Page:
Despite these unknowns, there has been an increased use of dietary supplements including nutraceutical formulae. This is due to the commonly held belief that supplements may compensate for nutrient insufficiencies not met through diet alone (11, 12). While there is encouraging research for a number of specific nutrients (B Vitamins, Vitamin C, Vitamin D, essential fatty acids) for aspects of mental health, the majority of dietary supplementation research has been in clinical populations or those with a frank nutrient deficiency (12–14). Whether such nutrient-based supplements impart any benefit to cognition or mental health in healthy, non-clinical populations is currently unclear. One purported explanation for the inconsistencies in findings across studies of healthy participants is that the methodology applied in such trials is flawed, and may undermine the effect of nutrient supplementation. Herein we focus on one aspect of trial methodology, the “healthy participant” effect (15–17), providing evidence of self-selection bias derived from insights learned from our supplementation trial in healthy participants.
The Design Flaw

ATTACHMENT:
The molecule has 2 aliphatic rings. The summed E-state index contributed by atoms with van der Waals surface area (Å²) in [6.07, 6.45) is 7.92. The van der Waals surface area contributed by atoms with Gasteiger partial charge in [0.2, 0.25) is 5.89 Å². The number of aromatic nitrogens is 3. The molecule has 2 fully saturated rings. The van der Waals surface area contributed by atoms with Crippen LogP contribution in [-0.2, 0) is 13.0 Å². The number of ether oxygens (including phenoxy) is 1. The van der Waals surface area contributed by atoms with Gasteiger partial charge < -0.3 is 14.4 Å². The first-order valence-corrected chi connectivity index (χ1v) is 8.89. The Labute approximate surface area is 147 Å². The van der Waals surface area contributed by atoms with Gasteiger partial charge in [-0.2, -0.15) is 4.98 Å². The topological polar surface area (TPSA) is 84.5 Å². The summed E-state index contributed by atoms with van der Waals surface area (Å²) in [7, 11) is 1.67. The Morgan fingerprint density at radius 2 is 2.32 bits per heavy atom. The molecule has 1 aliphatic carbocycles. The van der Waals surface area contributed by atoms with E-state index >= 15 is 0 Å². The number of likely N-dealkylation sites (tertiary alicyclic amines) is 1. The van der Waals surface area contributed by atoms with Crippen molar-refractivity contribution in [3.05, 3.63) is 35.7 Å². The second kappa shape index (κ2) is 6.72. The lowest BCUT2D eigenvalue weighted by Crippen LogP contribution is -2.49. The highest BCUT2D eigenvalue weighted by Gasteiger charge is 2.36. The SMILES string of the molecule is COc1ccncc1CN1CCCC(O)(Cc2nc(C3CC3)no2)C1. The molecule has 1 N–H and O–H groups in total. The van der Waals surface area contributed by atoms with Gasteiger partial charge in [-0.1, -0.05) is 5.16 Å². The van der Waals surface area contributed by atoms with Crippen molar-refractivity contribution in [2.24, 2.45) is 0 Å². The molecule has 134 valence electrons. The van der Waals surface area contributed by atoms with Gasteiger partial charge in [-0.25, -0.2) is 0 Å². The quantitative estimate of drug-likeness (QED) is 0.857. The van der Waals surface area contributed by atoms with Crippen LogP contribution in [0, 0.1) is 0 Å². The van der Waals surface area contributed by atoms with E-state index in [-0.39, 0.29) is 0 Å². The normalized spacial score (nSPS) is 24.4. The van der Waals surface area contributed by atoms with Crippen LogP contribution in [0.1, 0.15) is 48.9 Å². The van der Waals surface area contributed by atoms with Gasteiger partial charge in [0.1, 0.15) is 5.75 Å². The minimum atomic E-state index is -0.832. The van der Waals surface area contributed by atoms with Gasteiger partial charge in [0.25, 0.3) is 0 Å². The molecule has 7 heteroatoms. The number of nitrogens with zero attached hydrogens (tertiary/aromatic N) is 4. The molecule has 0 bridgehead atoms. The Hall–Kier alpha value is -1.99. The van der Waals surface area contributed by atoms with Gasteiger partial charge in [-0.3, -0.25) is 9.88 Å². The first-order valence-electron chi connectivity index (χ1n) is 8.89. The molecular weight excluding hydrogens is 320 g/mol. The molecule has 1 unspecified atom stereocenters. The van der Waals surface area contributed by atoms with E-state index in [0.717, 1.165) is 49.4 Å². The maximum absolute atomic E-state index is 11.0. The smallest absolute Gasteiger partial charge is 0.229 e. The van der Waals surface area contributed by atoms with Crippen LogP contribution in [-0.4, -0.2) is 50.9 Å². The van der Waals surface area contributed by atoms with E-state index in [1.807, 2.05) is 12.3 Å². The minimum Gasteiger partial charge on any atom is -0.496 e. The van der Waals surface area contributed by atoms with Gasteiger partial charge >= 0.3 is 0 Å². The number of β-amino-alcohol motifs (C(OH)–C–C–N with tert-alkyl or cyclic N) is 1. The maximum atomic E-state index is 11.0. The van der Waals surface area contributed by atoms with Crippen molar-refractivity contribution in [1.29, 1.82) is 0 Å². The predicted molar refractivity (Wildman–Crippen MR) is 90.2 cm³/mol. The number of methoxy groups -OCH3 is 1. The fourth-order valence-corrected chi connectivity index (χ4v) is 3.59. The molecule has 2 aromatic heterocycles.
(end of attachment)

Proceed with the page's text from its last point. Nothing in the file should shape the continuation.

One potential design limitation in supplementation trials was raised by Morris and Tangney in 2011 (18). They proposed that the participants who volunteer for supplementation trials may already have “optimal” nutrient status. If we assume that nutrient status can be represented by an inverted “U” relationship, an individual's behavioral response to supplementation will be dependent on their baseline status (Figure 1) (19). Therefore, individuals with “optimal” nutrient status are unlikely to gain further health benefits from nutrient supplementation (Intake B) (18). In contrast, a cohort with “sub-optimal” status (or “nutrient insufficiency”) have a greater potential for detectable functional improvement through supplementation (Intake A). Elevated baseline nutrient status in trial participants has the potential to explain the plethora of research reporting null effects of nutrient supplements in a clinical trial setting, despite the evidence that increased nutrient status is related to better health outcomes. Prevention trials, however, rarely consider participants' baseline nutrient status in trial design (19, 20). Anecdotally, many researchers report that volunteers of prevention trials are typically health literate, and thus may be less likely to have “sub-optimal” nutrient intake prior to supplementation (11, 18, 21). This has been highlighted by the limited variability in dietary patterns and narrow range in nutrient status which often precludes post-hoc subgroup analysis.